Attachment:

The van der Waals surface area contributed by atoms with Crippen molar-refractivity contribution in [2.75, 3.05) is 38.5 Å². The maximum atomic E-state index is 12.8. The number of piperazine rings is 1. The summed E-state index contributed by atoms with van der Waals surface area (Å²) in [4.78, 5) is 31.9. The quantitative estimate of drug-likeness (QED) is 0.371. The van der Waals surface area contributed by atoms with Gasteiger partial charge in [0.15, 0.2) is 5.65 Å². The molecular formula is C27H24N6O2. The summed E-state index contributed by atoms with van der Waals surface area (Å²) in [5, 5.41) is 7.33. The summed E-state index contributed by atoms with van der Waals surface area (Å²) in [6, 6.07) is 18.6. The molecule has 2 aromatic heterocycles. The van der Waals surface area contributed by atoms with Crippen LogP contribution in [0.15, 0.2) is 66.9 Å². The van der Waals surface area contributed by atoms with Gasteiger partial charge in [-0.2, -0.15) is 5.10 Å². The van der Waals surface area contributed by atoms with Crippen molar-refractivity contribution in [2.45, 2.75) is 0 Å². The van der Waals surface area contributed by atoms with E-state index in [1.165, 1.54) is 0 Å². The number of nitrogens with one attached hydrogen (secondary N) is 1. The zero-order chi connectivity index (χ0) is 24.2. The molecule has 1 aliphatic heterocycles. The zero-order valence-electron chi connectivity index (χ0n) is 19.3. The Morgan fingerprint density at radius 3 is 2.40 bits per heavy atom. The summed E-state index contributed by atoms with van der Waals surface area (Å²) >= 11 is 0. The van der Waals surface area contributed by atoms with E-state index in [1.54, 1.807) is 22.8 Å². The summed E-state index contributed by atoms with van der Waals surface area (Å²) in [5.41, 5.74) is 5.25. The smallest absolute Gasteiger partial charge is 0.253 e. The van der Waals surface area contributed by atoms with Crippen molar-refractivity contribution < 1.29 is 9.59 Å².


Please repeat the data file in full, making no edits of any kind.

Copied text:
The van der Waals surface area contributed by atoms with Crippen molar-refractivity contribution in [2.75, 3.05) is 38.5 Å². The maximum atomic E-state index is 12.8. The number of piperazine rings is 1. The summed E-state index contributed by atoms with van der Waals surface area (Å²) in [4.78, 5) is 31.9. The quantitative estimate of drug-likeness (QED) is 0.371. The van der Waals surface area contributed by atoms with Gasteiger partial charge in [0.15, 0.2) is 5.65 Å². The molecular formula is C27H24N6O2. The summed E-state index contributed by atoms with van der Waals surface area (Å²) in [5, 5.41) is 7.33. The summed E-state index contributed by atoms with van der Waals surface area (Å²) in [6, 6.07) is 18.6. The molecule has 2 aromatic heterocycles. The van der Waals surface area contributed by atoms with Crippen LogP contribution in [0.15, 0.2) is 66.9 Å². The van der Waals surface area contributed by atoms with Gasteiger partial charge in [-0.2, -0.15) is 5.10 Å². The van der Waals surface area contributed by atoms with Crippen molar-refractivity contribution in [2.45, 2.75) is 0 Å². The van der Waals surface area contributed by atoms with E-state index in [1.165, 1.54) is 0 Å². The number of nitrogens with one attached hydrogen (secondary N) is 1. The zero-order chi connectivity index (χ0) is 24.2. The molecule has 1 aliphatic heterocycles. The zero-order valence-electron chi connectivity index (χ0n) is 19.3. The Morgan fingerprint density at radius 3 is 2.40 bits per heavy atom. The summed E-state index contributed by atoms with van der Waals surface area (Å²) >= 11 is 0. The van der Waals surface area contributed by atoms with E-state index in [1.54, 1.807) is 22.8 Å². The summed E-state index contributed by atoms with van der Waals surface area (Å²) in [5.41, 5.74) is 5.25. The smallest absolute Gasteiger partial charge is 0.253 e. The van der Waals surface area contributed by atoms with Crippen molar-refractivity contribution < 1.29 is 9.59 Å².